Expenditure impacts of higher education institutions and their spatial distribution : Glasgow city region v the rest of Scotland

Hermannsson, Kristinn (2013) Expenditure impacts of higher education institutions and their spatial distribution : Glasgow city region v the rest of Scotland. Fraser of Allander Economic Commentary, 37 (1). pp. 74-81. ISSN 2046-5378

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    Abstract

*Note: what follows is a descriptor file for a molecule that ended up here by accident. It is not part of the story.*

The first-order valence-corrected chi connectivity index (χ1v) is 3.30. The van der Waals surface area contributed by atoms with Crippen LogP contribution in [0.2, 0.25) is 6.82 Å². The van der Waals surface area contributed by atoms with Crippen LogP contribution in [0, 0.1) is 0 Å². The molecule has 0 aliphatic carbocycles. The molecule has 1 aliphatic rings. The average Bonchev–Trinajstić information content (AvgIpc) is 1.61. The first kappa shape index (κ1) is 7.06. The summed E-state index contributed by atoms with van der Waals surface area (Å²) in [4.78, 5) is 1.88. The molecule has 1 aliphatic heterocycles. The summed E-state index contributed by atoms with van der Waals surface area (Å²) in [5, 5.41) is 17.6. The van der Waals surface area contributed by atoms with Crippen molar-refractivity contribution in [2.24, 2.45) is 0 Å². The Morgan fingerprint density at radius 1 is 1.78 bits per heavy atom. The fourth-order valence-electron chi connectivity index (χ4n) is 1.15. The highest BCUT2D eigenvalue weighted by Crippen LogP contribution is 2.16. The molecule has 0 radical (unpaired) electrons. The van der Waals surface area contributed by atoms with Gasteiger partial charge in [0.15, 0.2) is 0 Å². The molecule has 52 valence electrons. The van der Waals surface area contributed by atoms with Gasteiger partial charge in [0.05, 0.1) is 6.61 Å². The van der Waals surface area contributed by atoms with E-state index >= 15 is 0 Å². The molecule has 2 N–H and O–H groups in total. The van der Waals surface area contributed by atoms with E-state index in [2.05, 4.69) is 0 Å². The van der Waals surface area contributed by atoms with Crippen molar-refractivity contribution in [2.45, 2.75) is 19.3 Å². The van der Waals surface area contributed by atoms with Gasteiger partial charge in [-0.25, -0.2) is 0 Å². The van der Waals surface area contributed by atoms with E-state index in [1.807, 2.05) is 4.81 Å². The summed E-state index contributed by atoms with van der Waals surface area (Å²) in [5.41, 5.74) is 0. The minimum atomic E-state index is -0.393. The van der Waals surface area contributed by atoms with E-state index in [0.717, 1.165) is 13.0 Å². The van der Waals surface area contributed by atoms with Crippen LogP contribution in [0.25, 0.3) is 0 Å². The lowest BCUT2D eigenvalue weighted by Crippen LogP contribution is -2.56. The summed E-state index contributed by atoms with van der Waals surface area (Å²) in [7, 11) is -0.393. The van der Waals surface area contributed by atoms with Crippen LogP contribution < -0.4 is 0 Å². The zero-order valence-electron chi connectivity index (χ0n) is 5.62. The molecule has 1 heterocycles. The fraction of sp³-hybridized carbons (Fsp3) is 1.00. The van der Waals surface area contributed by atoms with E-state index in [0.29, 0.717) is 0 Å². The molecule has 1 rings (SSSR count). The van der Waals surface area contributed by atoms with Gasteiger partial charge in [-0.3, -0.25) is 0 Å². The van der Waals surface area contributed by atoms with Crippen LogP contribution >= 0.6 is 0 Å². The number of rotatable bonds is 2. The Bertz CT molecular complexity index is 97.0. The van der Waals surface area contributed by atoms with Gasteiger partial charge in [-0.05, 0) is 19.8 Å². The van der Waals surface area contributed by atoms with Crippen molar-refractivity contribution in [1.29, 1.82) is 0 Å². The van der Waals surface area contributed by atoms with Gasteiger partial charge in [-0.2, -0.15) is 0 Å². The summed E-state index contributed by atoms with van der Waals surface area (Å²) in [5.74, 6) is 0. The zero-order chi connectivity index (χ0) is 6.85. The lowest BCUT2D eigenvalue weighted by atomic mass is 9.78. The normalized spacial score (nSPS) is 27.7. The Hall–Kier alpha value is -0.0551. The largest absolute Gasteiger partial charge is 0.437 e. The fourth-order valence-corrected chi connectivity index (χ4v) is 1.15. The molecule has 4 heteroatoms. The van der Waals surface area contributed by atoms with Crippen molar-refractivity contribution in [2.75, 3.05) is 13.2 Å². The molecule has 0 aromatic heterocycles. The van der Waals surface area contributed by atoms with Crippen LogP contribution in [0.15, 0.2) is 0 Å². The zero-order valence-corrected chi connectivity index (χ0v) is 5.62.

Several previous studies have established that higher education is a significant sector in the Scottish economy. The most recent of these find the expenditure of Higher Education Institutions (HEIs) and their staf support approximately 4% of gross output in Scotland, based on conventional multiplier based impact attribution. If the role of Scottish Government funding is discounted (due to the binding budget constraint imposed by the Barnett funding mechanism) this is still a sizeable 2%; indicating that higher education is a significant export sector (for details see: Hermannsson et al 2013ab). It has long been recognised that higher education as a sector is even more important for the local economies where the HEIs are concentrated. For example, in a 1966 issue of the Scottish Journal of Political Economy Blake and McDowell settle the argument, which is more important for the economy of St Andrews, the university or the golf course. This article analyses the role of higher education in the economy of Glasgow (GLA) and the rest of the Strathclyde regions (RST). The aim is to compare and contrast the impact of the west coast institutions to the impacts of HEIs in the rest of Scotland (ROS). In particular the aim is to examine the degree to which the spatial distribution of HE activities between the West and the ROS is determined by Scottish Government funding decisions and to what extent this is driven by success at securing external students and funding.